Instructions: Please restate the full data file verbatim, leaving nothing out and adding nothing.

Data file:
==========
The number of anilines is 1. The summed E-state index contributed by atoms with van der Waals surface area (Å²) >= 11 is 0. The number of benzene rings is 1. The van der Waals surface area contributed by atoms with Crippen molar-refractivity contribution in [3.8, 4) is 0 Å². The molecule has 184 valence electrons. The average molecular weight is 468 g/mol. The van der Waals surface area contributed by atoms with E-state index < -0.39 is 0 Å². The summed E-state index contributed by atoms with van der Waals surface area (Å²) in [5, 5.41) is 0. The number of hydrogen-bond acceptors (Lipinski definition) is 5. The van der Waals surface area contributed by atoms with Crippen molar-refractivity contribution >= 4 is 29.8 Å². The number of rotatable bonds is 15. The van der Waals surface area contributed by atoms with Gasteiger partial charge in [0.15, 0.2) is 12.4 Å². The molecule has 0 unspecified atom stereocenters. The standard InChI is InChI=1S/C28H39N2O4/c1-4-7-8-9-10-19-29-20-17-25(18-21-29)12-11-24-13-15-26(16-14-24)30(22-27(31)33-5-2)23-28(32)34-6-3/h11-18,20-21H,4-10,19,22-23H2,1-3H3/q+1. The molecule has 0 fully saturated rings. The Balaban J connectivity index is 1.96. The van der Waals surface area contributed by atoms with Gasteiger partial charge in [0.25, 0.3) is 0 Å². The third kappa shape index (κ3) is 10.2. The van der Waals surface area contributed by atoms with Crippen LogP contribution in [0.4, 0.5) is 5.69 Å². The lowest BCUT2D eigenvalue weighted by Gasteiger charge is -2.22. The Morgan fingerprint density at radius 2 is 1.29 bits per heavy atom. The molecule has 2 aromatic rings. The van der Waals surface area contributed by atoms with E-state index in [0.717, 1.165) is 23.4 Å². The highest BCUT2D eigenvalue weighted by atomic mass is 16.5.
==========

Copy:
The number of anilines is 1. The summed E-state index contributed by atoms with van der Waals surface area (Å²) >= 11 is 0. The number of benzene rings is 1. The van der Waals surface area contributed by atoms with Crippen molar-refractivity contribution in [3.8, 4) is 0 Å². The molecule has 184 valence electrons. The average molecular weight is 468 g/mol. The van der Waals surface area contributed by atoms with E-state index < -0.39 is 0 Å². The summed E-state index contributed by atoms with van der Waals surface area (Å²) in [5, 5.41) is 0. The number of hydrogen-bond acceptors (Lipinski definition) is 5. The van der Waals surface area contributed by atoms with Crippen molar-refractivity contribution >= 4 is 29.8 Å². The number of rotatable bonds is 15. The van der Waals surface area contributed by atoms with Gasteiger partial charge in [0.15, 0.2) is 12.4 Å². The molecule has 0 unspecified atom stereocenters. The standard InChI is InChI=1S/C28H39N2O4/c1-4-7-8-9-10-19-29-20-17-25(18-21-29)12-11-24-13-15-26(16-14-24)30(22-27(31)33-5-2)23-28(32)34-6-3/h11-18,20-21H,4-10,19,22-23H2,1-3H3/q+1. The molecule has 0 fully saturated rings. The Balaban J connectivity index is 1.96. The van der Waals surface area contributed by atoms with Gasteiger partial charge in [0.25, 0.3) is 0 Å². The third kappa shape index (κ3) is 10.2. The van der Waals surface area contributed by atoms with Crippen LogP contribution in [0.4, 0.5) is 5.69 Å². The lowest BCUT2D eigenvalue weighted by Gasteiger charge is -2.22. The Morgan fingerprint density at radius 2 is 1.29 bits per heavy atom. The molecule has 2 aromatic rings. The van der Waals surface area contributed by atoms with E-state index in [0.717, 1.165) is 23.4 Å². The highest BCUT2D eigenvalue weighted by atomic mass is 16.5.